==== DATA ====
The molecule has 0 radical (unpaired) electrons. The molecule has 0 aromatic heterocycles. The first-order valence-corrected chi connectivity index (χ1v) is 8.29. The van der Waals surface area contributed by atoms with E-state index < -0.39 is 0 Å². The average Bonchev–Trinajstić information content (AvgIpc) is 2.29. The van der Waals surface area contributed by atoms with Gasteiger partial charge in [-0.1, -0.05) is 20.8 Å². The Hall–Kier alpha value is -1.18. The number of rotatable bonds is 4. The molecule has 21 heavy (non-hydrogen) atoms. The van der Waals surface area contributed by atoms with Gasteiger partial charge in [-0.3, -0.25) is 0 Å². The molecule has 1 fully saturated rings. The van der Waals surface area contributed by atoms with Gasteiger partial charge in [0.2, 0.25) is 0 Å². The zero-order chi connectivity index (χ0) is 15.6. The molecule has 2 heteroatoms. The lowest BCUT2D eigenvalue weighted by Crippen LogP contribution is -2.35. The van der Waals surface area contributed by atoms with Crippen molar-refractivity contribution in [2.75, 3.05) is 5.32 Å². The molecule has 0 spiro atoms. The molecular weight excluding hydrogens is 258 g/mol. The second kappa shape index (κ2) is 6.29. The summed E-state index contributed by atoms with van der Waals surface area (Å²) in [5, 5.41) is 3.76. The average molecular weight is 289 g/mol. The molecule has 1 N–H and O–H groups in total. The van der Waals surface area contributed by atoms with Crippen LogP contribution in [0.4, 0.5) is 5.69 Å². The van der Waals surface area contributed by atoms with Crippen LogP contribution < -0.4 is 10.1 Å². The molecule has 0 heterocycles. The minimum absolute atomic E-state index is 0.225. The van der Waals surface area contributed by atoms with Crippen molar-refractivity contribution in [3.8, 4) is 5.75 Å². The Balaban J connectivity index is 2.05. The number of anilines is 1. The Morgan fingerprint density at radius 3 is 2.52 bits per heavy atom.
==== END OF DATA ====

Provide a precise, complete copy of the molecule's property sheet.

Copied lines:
The molecule has 0 radical (unpaired) electrons. The molecule has 0 aromatic heterocycles. The first-order valence-corrected chi connectivity index (χ1v) is 8.29. The van der Waals surface area contributed by atoms with E-state index < -0.39 is 0 Å². The average Bonchev–Trinajstić information content (AvgIpc) is 2.29. The van der Waals surface area contributed by atoms with Gasteiger partial charge in [-0.1, -0.05) is 20.8 Å². The Hall–Kier alpha value is -1.18. The number of rotatable bonds is 4. The molecule has 21 heavy (non-hydrogen) atoms. The van der Waals surface area contributed by atoms with Gasteiger partial charge in [-0.3, -0.25) is 0 Å². The molecule has 1 fully saturated rings. The van der Waals surface area contributed by atoms with Gasteiger partial charge in [0.2, 0.25) is 0 Å². The zero-order chi connectivity index (χ0) is 15.6. The molecule has 2 heteroatoms. The lowest BCUT2D eigenvalue weighted by Crippen LogP contribution is -2.35. The van der Waals surface area contributed by atoms with Crippen molar-refractivity contribution in [2.75, 3.05) is 5.32 Å². The molecule has 0 spiro atoms. The molecular weight excluding hydrogens is 258 g/mol. The second kappa shape index (κ2) is 6.29. The summed E-state index contributed by atoms with van der Waals surface area (Å²) in [5, 5.41) is 3.76. The average molecular weight is 289 g/mol. The molecule has 1 N–H and O–H groups in total. The van der Waals surface area contributed by atoms with Crippen LogP contribution in [0.4, 0.5) is 5.69 Å². The van der Waals surface area contributed by atoms with Crippen LogP contribution < -0.4 is 10.1 Å². The molecule has 0 heterocycles. The minimum absolute atomic E-state index is 0.225. The van der Waals surface area contributed by atoms with Crippen molar-refractivity contribution in [3.8, 4) is 5.75 Å². The Balaban J connectivity index is 2.05. The number of anilines is 1. The Morgan fingerprint density at radius 3 is 2.52 bits per heavy atom.